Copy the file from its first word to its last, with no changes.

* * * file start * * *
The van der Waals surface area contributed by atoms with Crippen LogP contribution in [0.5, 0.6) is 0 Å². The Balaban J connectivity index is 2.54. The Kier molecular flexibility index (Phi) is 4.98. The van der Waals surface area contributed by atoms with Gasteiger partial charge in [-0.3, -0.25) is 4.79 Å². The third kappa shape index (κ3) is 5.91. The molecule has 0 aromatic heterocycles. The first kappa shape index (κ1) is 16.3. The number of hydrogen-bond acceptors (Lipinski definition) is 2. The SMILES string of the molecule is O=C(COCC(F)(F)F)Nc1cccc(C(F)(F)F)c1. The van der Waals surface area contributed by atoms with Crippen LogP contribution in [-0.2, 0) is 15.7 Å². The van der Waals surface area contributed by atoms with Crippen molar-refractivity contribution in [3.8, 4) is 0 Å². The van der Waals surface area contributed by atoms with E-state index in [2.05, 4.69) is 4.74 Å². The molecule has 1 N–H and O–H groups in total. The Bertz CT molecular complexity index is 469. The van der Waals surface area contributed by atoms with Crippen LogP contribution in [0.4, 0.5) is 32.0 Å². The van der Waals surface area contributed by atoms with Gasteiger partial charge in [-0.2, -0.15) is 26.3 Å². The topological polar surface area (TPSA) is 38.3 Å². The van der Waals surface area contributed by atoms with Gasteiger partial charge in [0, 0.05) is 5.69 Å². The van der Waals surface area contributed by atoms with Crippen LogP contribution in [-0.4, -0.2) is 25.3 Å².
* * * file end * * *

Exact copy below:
The van der Waals surface area contributed by atoms with Crippen LogP contribution in [0.5, 0.6) is 0 Å². The Balaban J connectivity index is 2.54. The Kier molecular flexibility index (Phi) is 4.98. The van der Waals surface area contributed by atoms with Gasteiger partial charge in [-0.3, -0.25) is 4.79 Å². The third kappa shape index (κ3) is 5.91. The molecule has 0 aromatic heterocycles. The first kappa shape index (κ1) is 16.3. The number of hydrogen-bond acceptors (Lipinski definition) is 2. The SMILES string of the molecule is O=C(COCC(F)(F)F)Nc1cccc(C(F)(F)F)c1. The van der Waals surface area contributed by atoms with Crippen LogP contribution in [-0.2, 0) is 15.7 Å². The van der Waals surface area contributed by atoms with Crippen molar-refractivity contribution in [3.8, 4) is 0 Å². The van der Waals surface area contributed by atoms with E-state index in [2.05, 4.69) is 4.74 Å². The molecule has 1 N–H and O–H groups in total. The Bertz CT molecular complexity index is 469. The van der Waals surface area contributed by atoms with Crippen LogP contribution in [0.4, 0.5) is 32.0 Å². The van der Waals surface area contributed by atoms with Gasteiger partial charge in [-0.2, -0.15) is 26.3 Å². The topological polar surface area (TPSA) is 38.3 Å². The van der Waals surface area contributed by atoms with Gasteiger partial charge in [0, 0.05) is 5.69 Å². The van der Waals surface area contributed by atoms with Crippen LogP contribution in [-0.4, -0.2) is 25.3 Å².